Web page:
Cornwall opts in on allowing marijuana shops

Cornwall city council talks about allowing pot shops within city limits during a meeting on Thursday, Jan. 10, 2019. The council voted unanimously to opt in after a one hour discussion. (Newswatch Group/Bill Kingston)

CORNWALL – City council has voted unanimously to allow retail marijuana shops within city boundaries.

The recorded vote came after a one hour discussion which included a presentation by city staff and remarks from Cornwall Police Chief Danny Aikman and Deputy Chief Shawna Spowart.

With opting in passed, the city will now develop a policy statement – basically an overview of where and under what circumstances they would see retail pot shops in the city. The policy statement would give the Alcohol and Gaming Commission of Ontario an idea of where the city would like to see the establishments but the AGCO still has the final say on whether a licence is issued.

At least in the short term, budding Cornwall entrepreneurs have no chance of getting one of the first 25 licences from the AGCO because the city’s population is less than 50,000.

Coun. Syd Gardiner said the province should have considered the population as a region – Cornwall and the United Counties of SD&G is roughly 112,000 – which is also a hotbed for drug and tobacco smuggling. He believes that having a retail outlet would cut down on smuggling. “None of that was taken into consideration. I think we deserve that,” he said.

Coun. Dean Hollingsworth felt the city needed to opt in because people would just drive to neighbouring townships to get their pot. South Stormont is a “six minute drive” down the road, he said. “Who are we kidding,” he quipped. South Glengarry and South Dundas have also opted in.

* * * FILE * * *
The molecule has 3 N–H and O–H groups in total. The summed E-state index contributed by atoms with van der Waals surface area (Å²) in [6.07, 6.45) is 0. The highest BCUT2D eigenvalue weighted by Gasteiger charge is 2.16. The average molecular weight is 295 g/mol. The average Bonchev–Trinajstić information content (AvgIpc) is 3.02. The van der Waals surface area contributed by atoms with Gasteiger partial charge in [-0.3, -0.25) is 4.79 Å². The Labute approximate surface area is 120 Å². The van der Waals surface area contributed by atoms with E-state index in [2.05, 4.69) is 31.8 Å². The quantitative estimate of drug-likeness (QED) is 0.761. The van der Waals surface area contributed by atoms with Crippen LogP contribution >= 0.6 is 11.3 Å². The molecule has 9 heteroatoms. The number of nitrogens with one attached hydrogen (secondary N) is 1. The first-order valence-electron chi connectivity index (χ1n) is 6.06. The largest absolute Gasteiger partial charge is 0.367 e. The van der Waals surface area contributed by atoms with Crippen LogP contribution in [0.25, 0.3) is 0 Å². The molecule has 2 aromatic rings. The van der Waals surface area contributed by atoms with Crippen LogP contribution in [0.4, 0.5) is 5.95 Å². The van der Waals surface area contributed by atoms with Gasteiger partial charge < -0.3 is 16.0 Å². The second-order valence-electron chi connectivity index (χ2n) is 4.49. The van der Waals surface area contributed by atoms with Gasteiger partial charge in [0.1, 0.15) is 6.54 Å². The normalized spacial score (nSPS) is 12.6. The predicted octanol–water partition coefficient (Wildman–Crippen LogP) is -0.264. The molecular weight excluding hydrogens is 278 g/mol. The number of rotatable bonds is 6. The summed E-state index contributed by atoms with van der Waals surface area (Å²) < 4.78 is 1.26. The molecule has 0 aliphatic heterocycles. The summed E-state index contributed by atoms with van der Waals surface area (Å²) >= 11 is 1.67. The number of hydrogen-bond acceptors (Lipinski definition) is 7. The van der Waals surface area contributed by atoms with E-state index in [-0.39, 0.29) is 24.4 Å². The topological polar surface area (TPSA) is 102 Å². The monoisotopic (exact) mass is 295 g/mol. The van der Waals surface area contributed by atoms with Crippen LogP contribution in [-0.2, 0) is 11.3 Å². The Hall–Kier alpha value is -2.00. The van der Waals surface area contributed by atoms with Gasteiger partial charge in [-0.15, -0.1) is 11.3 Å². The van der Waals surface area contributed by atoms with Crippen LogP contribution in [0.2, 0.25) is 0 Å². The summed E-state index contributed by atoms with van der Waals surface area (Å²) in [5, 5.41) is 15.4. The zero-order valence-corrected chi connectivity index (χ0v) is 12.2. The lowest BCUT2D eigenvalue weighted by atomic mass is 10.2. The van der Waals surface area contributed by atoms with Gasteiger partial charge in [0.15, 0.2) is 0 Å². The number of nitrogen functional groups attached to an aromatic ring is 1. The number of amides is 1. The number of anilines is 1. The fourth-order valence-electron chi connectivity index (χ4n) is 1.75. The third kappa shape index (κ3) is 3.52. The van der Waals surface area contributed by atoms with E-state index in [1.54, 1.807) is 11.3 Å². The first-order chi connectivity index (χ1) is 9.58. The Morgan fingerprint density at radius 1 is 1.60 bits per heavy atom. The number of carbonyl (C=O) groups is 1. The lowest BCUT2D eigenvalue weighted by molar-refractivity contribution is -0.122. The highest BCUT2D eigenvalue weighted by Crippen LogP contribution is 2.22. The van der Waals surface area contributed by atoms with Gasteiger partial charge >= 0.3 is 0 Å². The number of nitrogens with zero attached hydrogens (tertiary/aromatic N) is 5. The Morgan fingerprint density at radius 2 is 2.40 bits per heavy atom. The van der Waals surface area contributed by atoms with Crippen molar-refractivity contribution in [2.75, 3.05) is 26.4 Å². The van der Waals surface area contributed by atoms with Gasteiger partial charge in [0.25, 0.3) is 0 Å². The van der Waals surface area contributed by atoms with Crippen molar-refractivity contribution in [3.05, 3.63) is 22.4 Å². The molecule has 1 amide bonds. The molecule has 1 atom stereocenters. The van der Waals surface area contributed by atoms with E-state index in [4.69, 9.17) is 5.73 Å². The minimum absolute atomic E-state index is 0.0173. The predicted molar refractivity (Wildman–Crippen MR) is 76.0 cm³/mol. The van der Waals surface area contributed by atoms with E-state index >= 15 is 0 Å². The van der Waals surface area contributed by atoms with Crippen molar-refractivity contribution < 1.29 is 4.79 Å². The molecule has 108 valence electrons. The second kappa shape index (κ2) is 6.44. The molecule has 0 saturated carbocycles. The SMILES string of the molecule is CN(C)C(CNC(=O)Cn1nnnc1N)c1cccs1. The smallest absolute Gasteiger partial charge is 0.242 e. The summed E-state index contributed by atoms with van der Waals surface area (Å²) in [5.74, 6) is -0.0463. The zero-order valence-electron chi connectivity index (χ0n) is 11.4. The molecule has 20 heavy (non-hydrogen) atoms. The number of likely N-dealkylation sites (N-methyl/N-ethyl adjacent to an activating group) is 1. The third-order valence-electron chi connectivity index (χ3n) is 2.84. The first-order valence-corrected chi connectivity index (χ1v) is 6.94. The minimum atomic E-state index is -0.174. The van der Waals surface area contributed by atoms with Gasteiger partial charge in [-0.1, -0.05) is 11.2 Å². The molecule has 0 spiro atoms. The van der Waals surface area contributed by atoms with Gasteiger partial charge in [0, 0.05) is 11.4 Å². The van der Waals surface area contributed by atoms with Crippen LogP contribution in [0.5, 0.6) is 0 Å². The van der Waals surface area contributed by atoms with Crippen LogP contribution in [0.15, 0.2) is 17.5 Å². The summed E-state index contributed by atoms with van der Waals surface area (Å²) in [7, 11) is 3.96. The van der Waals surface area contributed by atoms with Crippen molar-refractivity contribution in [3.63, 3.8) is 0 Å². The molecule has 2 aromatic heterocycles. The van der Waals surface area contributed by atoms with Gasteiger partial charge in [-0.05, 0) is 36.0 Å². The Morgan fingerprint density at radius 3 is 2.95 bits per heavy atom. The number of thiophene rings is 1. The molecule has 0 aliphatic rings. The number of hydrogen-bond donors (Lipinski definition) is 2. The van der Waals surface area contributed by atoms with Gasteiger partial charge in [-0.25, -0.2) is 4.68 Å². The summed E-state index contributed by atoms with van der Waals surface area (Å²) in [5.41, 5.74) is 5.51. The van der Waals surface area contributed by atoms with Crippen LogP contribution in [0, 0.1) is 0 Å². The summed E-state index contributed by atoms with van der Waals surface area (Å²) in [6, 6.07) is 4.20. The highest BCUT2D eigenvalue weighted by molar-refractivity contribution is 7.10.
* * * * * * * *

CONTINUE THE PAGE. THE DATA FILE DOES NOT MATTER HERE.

Cornwall Police Chief Danny Aikman believes it won’t be as costly for the city down the road now that it has opted in.

“I think what we’ll see is, we’ll be less likely to have to deal in the future with illegal locations because the process will eventually identify a legal location,” Aikman told Cornwall Newswatch.

“I don’t anticipate that we would have to add additional resources but we may have to reassign some personnel within our current complement to address those retail locations and/or those illegal locations that may arise,” the chief told CNW.

The city has already received $56,315 from the Ontario government as compensation for projected increased costs for legalizing cannabis.

Chief Aikman told council that a good chunk of that money may go to policing.

The force has gone through training for field sobriety testing and also spent money on drug recognition expert training. There are two more officers that have had the drug recognition training, which costs over $5,000 per officer.

“We’ve spent a lot of time training and that’s been the single biggest impact on our organization is the training required,” Aikman said.

In an interview with Cornwall Newswatch, Mayor Bernadette Clement says she is not surprised by today’s decision.

“I had met with every councillor individually before Christmas to get a sense of what the upcoming files would be,” she said. “We did talk about this so I was not surprised by the vote.”

She called it an “interesting debate” because it “foreshadows” all of the issues with the legalization of cannabis.

“What is that $56,000 going to be able to do? What are we going to do with that? How are we going to take public comment on locations and things like that?” she added.

The mayor anticipates taking public feedback from the public on the policy statement, which would “set a tone” for cannabis retail locations in the community.

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